- Tommy Boy
- Glengarry Glen Ross
- The Wolf of Wall Street
- American Beauty
- Planes, Trains & Automobiles
- You’ve Got Mail
- Pretty Woman
- The Truman Show
Making the effort to rekindle the flame with former and current clients helps keep you on their radar and them in your corner. Like Richard tells Tommy in the diner, people are buying you — not just the products or services you’re selling.
Lesson: Prioritize your existing customers. Be genuine. They’ll sing your praises and new leads will follow.
Alec Baldwin’s “the leads are weak” speech would make even the most lax HR department send out an interoffice memo. And there’s a lesson to be learned from that…
Lesson: You can’t insult people into being successful. (Granted, the leads were weak. Calling your salespeople that won’t do anything but beat them down.)
In The Wolf of Wall Street, Belfort hands his friend a pen and asks him to sell it back to him. But how? His friend asks him to write his name down, but Belfort can’t; no pen. Voila! That’s supply and demand.
Lesson: Supply doesn’t matter if you can’t articulate the demand. Find your opening (the demand) and provide the solution (the supply).
There’s talking something up, and then there’s lying. By describing an in-ground pool surrounded by shrubs as “lagoon-like,” real estate mogul hopeful Carolyn shoots herself in the foot.
Lesson: Work with what you’ve got. Be truthful and you’ll attract the right people.
When Del and Neal need cash to fund the next leg of their trip, Del repurposes his shower curtain rings and sells them as jewelry, as collectibles, as art… Not exactly duping people (they all still get something they want); Del shows great ingenuity in a bind.
Lesson: Give the people what they want. Every customer is unique, and playing to their specific wants will get you much further than treating them as a collective entity.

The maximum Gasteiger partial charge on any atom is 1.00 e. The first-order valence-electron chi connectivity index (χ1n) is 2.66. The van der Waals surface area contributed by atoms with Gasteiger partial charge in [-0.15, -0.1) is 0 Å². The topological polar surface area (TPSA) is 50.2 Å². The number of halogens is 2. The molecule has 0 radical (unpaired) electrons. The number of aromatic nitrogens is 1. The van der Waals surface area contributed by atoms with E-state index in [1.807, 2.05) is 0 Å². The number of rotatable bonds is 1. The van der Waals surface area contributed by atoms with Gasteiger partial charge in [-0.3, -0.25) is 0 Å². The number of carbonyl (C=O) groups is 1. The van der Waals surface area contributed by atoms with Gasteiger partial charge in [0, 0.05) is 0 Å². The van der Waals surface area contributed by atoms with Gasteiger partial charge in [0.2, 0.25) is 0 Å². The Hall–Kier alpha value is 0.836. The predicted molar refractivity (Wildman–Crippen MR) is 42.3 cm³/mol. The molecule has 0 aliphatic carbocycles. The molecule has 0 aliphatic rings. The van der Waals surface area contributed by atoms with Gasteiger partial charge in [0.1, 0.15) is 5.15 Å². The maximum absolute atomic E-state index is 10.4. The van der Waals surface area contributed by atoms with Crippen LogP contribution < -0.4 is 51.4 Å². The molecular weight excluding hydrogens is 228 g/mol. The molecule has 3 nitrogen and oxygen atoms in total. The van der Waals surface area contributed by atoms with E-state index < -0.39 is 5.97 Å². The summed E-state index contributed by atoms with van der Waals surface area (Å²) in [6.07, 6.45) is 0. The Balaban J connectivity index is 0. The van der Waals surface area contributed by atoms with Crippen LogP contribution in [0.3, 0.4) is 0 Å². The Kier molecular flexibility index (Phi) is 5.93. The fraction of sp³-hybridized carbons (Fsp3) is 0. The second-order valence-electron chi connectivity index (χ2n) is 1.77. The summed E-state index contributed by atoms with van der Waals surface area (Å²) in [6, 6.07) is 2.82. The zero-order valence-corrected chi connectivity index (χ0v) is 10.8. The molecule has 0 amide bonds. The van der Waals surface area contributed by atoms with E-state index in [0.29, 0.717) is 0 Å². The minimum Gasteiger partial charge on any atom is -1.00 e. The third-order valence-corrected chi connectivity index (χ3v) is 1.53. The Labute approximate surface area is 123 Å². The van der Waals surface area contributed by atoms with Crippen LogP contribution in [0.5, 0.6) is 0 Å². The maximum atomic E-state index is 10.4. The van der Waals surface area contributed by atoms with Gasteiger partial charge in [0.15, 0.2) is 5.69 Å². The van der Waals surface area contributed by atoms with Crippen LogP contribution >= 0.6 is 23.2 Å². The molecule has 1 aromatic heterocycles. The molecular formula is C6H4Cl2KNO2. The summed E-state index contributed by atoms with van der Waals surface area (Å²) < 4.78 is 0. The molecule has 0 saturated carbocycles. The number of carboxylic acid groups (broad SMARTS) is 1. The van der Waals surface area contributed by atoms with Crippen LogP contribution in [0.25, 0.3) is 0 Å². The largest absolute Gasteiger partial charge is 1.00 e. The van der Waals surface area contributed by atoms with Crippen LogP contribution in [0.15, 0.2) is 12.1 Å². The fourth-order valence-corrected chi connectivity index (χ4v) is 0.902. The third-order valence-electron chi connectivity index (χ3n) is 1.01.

Unfortunately for Kathleen Kelly, good publicity only goes so far. Fox Books offered discounts, cappuccinos, and — in case you’ve forgotten — an entire section dedicated to writers who’ve lived on the Upper West Side! The Shop Around the Corner, a one-off children’s bookstore, couldn’t compete… no matter how beloved it was by the neighborhood.
Lesson: Love and good PR don’t pay the rent. You’ve got to be selling something of substance; that requires a superior product and a great way to market it.
When Vivian returns to the store where she’d been insulted the day before, and announces that the salesperson has made a “big, huge” mistake, every one of us watching secretly cheers… except, of course, for the salesperson.
Lesson: Treat everyone well. Just because someone fits your typical mold doesn’t mean they’re an easy sell, just as someone who doesn’t fit your typical mold could turn out to be a big fish worth reeling in.
Meryl offers to fix Truman a “new Mococoa drink” in their kitchen after a hard day, even going so far as to recite the product description from memory — mainly because product placement is a necessary evil on The Truman Show. (That, and because Meryl isn’t a particularly subtle actress.) Like any functional human being would be, Truman is understandably unnerved (and incensed) by her phony delivery.
Lesson: Don’t hit clients over the head with information. A little subtlety goes a long way.
Though his customers balk at the price tag of copper pipes, Cosmo can explain why they should opt for the best possible solution. He gives one of the greatest sales pitches in the history of film: “It costs money. It costs money because it saves money.”
Lesson: Why is your product/service the answer? Why should they pick you over the other guys? Tell your clients what’s what by painting them a full picture of the competitive landscape.